Art in the Camp: Art by Vietnamese Refugees in Hong Kong Detention Camps – Interview with Evelyna Liang
In 1988, Hong Kong-based artist Evelyna Liang developed “Art in the Camp,” a project supported by the United Nations High Commissioner for Refugees. Liang and her team provided the men, women and children who had fled Vietnam by boat, also known as the “boat people,” with art-making materials in the refugee detention camps in Hong Kong, encouraging the refugees to express their personal experiences of escaping persecution in Vietnam, the traumatic journey of crossing the South China Sea by the Vietnamese-style fishing boat sampan, and facing incarceration upon arriving in the “free land” of Hong Kong. From these tragedies emerged artwork representing powerful themes of the Vietnamese diaspora, nostalgia, and longing for freedom (Tự Do). A selection of these works is currently on view in our exhibition Vietnam in Transition, 1976–Present, on loan from Special Collections of the Chinese University in Hong Kong Library.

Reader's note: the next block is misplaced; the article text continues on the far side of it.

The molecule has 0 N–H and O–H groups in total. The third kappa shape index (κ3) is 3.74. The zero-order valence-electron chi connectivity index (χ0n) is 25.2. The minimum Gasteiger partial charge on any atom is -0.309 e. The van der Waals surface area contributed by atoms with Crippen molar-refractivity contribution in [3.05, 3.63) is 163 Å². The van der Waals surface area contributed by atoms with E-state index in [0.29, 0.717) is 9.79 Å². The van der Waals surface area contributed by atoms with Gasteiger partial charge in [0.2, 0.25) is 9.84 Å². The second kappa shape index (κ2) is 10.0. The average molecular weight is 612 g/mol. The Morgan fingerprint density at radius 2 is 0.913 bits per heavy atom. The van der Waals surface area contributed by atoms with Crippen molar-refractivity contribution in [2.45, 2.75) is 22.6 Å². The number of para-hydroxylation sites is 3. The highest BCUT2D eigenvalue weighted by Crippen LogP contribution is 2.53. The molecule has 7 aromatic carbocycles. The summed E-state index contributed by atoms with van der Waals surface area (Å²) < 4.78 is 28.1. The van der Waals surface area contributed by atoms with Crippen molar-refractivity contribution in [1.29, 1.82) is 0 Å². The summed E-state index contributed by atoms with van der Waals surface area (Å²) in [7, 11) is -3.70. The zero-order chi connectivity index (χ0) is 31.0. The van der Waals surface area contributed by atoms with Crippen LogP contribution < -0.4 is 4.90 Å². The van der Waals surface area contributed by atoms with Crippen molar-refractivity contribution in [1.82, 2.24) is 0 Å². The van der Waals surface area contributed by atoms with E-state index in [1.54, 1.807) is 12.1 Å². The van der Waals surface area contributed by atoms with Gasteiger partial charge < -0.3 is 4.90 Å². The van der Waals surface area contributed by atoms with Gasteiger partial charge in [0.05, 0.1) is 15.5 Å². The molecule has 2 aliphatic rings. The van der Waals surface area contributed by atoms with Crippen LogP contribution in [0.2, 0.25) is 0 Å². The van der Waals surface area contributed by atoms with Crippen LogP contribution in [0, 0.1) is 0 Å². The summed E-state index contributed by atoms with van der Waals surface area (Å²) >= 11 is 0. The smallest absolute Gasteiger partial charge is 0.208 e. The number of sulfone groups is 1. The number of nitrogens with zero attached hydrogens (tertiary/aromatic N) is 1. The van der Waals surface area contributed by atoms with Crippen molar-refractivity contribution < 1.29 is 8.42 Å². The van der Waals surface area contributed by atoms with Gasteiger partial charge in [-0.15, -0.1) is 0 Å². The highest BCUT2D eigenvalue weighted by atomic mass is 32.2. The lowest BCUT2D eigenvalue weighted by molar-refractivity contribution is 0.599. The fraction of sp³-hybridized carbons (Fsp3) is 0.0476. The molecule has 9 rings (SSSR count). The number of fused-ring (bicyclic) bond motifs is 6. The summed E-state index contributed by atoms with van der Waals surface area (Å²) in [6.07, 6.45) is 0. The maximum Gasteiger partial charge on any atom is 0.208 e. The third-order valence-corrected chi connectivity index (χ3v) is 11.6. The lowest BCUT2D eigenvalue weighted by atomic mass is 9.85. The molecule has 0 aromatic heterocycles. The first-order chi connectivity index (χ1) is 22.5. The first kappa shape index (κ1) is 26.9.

The Wende’s Exhibition Coordinator Emma Diffley will interview Liang about her project and about the importance for the refugees to be able to express themselves artistically, reflecting on their past and present traumas and hopes. Evelyna Liang is an artist focused on underprivileged communities, using art as a tool to make society more inclusive and harmonious. She has worked with hospitals, children of migrants, and survivors of the 2008 Wenchuan Earthquake in China.